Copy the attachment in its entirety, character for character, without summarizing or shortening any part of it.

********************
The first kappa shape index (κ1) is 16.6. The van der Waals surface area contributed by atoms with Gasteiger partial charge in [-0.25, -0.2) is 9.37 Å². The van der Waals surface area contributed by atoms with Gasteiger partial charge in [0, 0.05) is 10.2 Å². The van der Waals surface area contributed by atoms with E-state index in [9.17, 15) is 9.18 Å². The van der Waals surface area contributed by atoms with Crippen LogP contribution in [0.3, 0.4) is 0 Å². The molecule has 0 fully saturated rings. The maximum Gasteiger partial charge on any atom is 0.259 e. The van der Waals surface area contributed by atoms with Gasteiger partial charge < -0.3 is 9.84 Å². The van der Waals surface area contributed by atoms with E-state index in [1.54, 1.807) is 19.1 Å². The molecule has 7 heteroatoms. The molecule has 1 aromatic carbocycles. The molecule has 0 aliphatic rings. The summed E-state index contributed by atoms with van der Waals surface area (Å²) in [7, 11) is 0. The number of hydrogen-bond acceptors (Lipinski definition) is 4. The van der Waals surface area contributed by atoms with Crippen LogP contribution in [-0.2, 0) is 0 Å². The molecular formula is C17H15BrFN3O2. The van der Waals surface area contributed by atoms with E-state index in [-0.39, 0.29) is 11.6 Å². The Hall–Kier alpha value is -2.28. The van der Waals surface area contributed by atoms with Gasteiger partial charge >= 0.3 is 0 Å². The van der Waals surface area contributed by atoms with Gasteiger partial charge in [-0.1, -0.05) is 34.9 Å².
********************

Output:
The first kappa shape index (κ1) is 16.6. The van der Waals surface area contributed by atoms with Gasteiger partial charge in [-0.25, -0.2) is 9.37 Å². The van der Waals surface area contributed by atoms with Gasteiger partial charge in [0, 0.05) is 10.2 Å². The van der Waals surface area contributed by atoms with E-state index in [9.17, 15) is 9.18 Å². The van der Waals surface area contributed by atoms with Crippen LogP contribution in [0.3, 0.4) is 0 Å². The molecule has 0 fully saturated rings. The maximum Gasteiger partial charge on any atom is 0.259 e. The van der Waals surface area contributed by atoms with Gasteiger partial charge < -0.3 is 9.84 Å². The van der Waals surface area contributed by atoms with E-state index in [1.54, 1.807) is 19.1 Å². The molecule has 7 heteroatoms. The molecule has 1 aromatic carbocycles. The molecule has 0 aliphatic rings. The summed E-state index contributed by atoms with van der Waals surface area (Å²) in [7, 11) is 0. The number of hydrogen-bond acceptors (Lipinski definition) is 4. The van der Waals surface area contributed by atoms with Crippen LogP contribution in [-0.2, 0) is 0 Å². The molecular formula is C17H15BrFN3O2. The van der Waals surface area contributed by atoms with E-state index in [-0.39, 0.29) is 11.6 Å². The Hall–Kier alpha value is -2.28. The van der Waals surface area contributed by atoms with Gasteiger partial charge >= 0.3 is 0 Å². The van der Waals surface area contributed by atoms with Gasteiger partial charge in [-0.1, -0.05) is 34.9 Å².